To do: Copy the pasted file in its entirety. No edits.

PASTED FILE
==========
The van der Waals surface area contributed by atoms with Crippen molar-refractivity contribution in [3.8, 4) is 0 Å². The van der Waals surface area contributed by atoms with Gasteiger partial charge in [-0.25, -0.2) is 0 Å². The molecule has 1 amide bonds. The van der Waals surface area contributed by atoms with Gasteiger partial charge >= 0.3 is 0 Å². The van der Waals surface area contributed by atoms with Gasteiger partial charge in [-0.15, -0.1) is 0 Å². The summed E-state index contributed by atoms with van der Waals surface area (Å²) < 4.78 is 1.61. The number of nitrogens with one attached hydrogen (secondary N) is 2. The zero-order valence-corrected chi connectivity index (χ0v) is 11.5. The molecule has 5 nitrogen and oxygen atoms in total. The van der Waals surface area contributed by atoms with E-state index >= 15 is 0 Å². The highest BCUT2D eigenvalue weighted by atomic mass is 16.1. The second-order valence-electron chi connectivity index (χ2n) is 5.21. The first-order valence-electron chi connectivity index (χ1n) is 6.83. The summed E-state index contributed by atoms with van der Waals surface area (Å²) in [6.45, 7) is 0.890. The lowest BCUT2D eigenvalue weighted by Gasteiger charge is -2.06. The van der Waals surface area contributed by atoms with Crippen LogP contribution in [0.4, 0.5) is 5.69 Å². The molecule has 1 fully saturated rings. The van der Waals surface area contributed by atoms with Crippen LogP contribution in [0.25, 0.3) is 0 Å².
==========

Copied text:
The van der Waals surface area contributed by atoms with Crippen molar-refractivity contribution in [3.8, 4) is 0 Å². The van der Waals surface area contributed by atoms with Gasteiger partial charge in [-0.25, -0.2) is 0 Å². The molecule has 1 amide bonds. The van der Waals surface area contributed by atoms with Gasteiger partial charge >= 0.3 is 0 Å². The van der Waals surface area contributed by atoms with Gasteiger partial charge in [-0.15, -0.1) is 0 Å². The summed E-state index contributed by atoms with van der Waals surface area (Å²) < 4.78 is 1.61. The number of nitrogens with one attached hydrogen (secondary N) is 2. The zero-order valence-corrected chi connectivity index (χ0v) is 11.5. The molecule has 5 nitrogen and oxygen atoms in total. The van der Waals surface area contributed by atoms with E-state index >= 15 is 0 Å². The highest BCUT2D eigenvalue weighted by atomic mass is 16.1. The second-order valence-electron chi connectivity index (χ2n) is 5.21. The first-order valence-electron chi connectivity index (χ1n) is 6.83. The summed E-state index contributed by atoms with van der Waals surface area (Å²) in [6.45, 7) is 0.890. The lowest BCUT2D eigenvalue weighted by Gasteiger charge is -2.06. The van der Waals surface area contributed by atoms with Crippen LogP contribution in [0.4, 0.5) is 5.69 Å². The molecule has 1 fully saturated rings. The van der Waals surface area contributed by atoms with Crippen LogP contribution in [0.25, 0.3) is 0 Å².